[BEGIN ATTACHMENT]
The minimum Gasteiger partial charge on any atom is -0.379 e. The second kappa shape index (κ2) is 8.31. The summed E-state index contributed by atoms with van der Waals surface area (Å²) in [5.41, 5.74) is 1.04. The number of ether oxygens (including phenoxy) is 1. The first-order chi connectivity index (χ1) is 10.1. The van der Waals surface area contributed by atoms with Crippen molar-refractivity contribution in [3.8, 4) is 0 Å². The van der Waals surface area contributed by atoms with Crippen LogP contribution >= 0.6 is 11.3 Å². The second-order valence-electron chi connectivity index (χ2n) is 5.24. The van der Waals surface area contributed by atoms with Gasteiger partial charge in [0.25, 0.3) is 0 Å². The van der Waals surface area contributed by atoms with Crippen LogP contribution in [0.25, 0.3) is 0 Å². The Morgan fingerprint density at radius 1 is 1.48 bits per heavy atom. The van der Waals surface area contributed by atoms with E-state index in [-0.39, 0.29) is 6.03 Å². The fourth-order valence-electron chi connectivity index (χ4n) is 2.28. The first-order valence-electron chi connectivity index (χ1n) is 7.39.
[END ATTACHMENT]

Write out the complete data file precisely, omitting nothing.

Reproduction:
The minimum Gasteiger partial charge on any atom is -0.379 e. The second kappa shape index (κ2) is 8.31. The summed E-state index contributed by atoms with van der Waals surface area (Å²) in [5.41, 5.74) is 1.04. The number of ether oxygens (including phenoxy) is 1. The first-order chi connectivity index (χ1) is 10.1. The van der Waals surface area contributed by atoms with Crippen molar-refractivity contribution in [3.8, 4) is 0 Å². The van der Waals surface area contributed by atoms with Crippen LogP contribution >= 0.6 is 11.3 Å². The second-order valence-electron chi connectivity index (χ2n) is 5.24. The van der Waals surface area contributed by atoms with Gasteiger partial charge in [0.25, 0.3) is 0 Å². The van der Waals surface area contributed by atoms with Crippen LogP contribution in [0.25, 0.3) is 0 Å². The Morgan fingerprint density at radius 1 is 1.48 bits per heavy atom. The van der Waals surface area contributed by atoms with E-state index in [-0.39, 0.29) is 6.03 Å². The fourth-order valence-electron chi connectivity index (χ4n) is 2.28. The first-order valence-electron chi connectivity index (χ1n) is 7.39.